The September Supply and Demand report released by USDA on Thursday confirmed what the market had expected: the big crop is getting bigger. The report projected 3% increase in corn and soybean production and resulting increase in ending stocks numbers. Global ending stocks for corn were estimated at 189.9 million metric tons, up 2 million metric tons from the August report. Global soybean ending stocks were estimated at 90.2 million metric tons, one of the largest on record according to USDA. They also increased Brazilian production by 3 million metric tons and Argentine production by 1 million metric tons. This pushed futures prices lower in Thursday afternoon’s session. Mike Silver, with Kokomo Grain, told HAT he sees a sideways to lower market as we move through harvest, “As I look at the market right now, I think we could trade these November soybeans down around the $9.25 mark. I would hope December corn would hold at $3.20.”
While the threat of an early frost cutting yields in northern states still exists, Silver says the huge crop will minimize any impact a freeze would have on prices, “I think that is the way the market is going to view this; any frost will have a limited price impact because of the size of the crop.” Silver said, as yield reports come in as the harvest reaches the heart of the corn belt, prices are likely to feel additional pressure.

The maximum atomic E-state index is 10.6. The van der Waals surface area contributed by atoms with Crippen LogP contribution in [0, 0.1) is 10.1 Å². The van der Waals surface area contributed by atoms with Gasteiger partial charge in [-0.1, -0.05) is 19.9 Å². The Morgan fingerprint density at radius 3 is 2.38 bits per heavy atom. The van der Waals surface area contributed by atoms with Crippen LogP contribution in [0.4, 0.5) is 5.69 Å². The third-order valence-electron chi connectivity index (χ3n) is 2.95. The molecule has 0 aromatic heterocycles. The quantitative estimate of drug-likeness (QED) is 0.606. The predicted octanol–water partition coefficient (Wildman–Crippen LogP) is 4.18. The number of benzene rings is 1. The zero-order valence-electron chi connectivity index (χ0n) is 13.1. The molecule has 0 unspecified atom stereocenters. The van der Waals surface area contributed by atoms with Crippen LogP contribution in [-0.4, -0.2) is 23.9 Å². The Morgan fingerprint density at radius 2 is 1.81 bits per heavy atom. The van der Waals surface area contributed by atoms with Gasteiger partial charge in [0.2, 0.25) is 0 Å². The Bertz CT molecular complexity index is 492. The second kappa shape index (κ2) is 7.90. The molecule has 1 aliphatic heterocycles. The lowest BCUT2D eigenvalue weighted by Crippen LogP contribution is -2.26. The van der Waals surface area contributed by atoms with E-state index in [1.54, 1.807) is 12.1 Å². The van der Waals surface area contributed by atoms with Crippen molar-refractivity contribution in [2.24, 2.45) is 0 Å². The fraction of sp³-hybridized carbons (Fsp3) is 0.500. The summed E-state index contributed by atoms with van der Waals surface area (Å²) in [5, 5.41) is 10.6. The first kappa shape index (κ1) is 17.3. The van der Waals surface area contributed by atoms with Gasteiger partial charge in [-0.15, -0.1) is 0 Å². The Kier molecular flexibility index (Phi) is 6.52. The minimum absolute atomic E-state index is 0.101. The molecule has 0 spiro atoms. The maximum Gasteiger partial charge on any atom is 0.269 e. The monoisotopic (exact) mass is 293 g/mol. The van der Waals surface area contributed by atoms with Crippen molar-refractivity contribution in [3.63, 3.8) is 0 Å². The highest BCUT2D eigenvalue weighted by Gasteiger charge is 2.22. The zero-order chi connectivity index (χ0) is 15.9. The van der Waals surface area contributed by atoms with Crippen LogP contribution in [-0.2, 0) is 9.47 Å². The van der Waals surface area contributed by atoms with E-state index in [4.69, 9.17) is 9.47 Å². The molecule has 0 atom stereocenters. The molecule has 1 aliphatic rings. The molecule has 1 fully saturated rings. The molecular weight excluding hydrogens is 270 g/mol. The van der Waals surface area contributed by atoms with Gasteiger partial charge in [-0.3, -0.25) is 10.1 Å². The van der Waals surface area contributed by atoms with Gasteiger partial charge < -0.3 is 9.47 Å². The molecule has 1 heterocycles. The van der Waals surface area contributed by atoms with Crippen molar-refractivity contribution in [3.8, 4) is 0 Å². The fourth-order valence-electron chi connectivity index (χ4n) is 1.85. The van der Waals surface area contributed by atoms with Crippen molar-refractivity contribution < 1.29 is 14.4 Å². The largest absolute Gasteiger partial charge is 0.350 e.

Rain, however, is another matter. A delay in harvest will mean a delay in new crop grain reaching the market, and that will push cash grain prices higher as processers push basis levels to grab all the grain they can. Silver says this will provide some opportunity for growers to see grain at higher prices, “I would encourage producers to take advantage of any early harvest window and lock in some of those early harvest premium basis levels for soybeans.” Silver said corn processors in Indiana are also offering premiums for quick delivery, in some cases upwards of 20 cents a bushel. Both processors and ethanol producers are in need of corn; old crop supplies are nonexistent, so they are offering incentives for any new crop grain. The shortage of rail cars and slow field dry down will also help push cash prices higher in the short run as processors and ethanol producers scramble to meet their needs for grain this fall.